LEUVEN, Belgium _ Imec, a 7-nation organization of 4,000 or so university researchers in nano-electronics and digital technologies reports a breakthrough in boosting the capacity and lifespan of Lithium-ion batteries (LIBs).
Today these are ‘wet,’ i.e. they contain a liquid electrolyte to transport the Lithium ions between the battery poles. Imec has developed a solid electrolyte and a liquid nano-composite material that turns solid. These batteries promise greater energy density, a longer lifetime and faster charging. Imec aims for a 10-fold hike in conductivity levels of current LIBs.
It experiments with ‘nano-porous silica,’ a material used in the chip industry. Combining it with a lithium salt into a composite, generates faster ion conduction. “We have demonstrated nano-composite electrolytes with ion conductivity exceeding several mS/cm at room temperature,” reports Belgium-based Imec. It has hubs in the Netherlands, Taiwan, China, India, the United States and Japan.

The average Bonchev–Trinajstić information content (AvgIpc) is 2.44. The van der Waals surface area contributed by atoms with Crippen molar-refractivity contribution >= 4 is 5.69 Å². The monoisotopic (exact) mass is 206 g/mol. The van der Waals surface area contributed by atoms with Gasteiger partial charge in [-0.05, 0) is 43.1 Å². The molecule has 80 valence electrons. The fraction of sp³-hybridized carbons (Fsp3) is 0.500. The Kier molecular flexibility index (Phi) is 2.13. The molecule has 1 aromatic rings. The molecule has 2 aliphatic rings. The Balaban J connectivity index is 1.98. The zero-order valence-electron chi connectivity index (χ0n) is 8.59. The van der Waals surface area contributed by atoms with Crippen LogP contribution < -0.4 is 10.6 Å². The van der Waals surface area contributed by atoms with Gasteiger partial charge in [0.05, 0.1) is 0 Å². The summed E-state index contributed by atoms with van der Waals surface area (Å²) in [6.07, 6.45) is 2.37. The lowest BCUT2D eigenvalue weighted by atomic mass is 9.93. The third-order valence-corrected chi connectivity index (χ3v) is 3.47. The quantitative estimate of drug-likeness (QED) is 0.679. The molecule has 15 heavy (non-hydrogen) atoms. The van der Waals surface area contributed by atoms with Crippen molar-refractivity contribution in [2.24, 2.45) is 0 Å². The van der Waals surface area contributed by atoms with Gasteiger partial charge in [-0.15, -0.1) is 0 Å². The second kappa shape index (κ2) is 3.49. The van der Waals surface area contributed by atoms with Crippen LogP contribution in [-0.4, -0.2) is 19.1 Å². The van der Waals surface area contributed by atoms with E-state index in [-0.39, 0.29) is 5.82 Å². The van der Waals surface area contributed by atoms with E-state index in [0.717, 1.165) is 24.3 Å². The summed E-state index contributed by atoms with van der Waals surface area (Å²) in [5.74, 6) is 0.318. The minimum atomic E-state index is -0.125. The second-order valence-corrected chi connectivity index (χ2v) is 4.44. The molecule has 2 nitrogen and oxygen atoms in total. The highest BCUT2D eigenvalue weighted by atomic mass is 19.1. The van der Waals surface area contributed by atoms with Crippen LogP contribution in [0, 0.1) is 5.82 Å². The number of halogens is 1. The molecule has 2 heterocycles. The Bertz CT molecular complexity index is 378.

To extend battery lifetime, Imec is developing protective coatings with dually ionic and electronic conducting properties. To increase the capacity to the order of Ah (ampere hours), Imec is developing thick (>100 micrometers) electrode structures.
Applications for Imec’s technology include traction batteries in electric cars, home and boat systems and storage for laptops and cameras.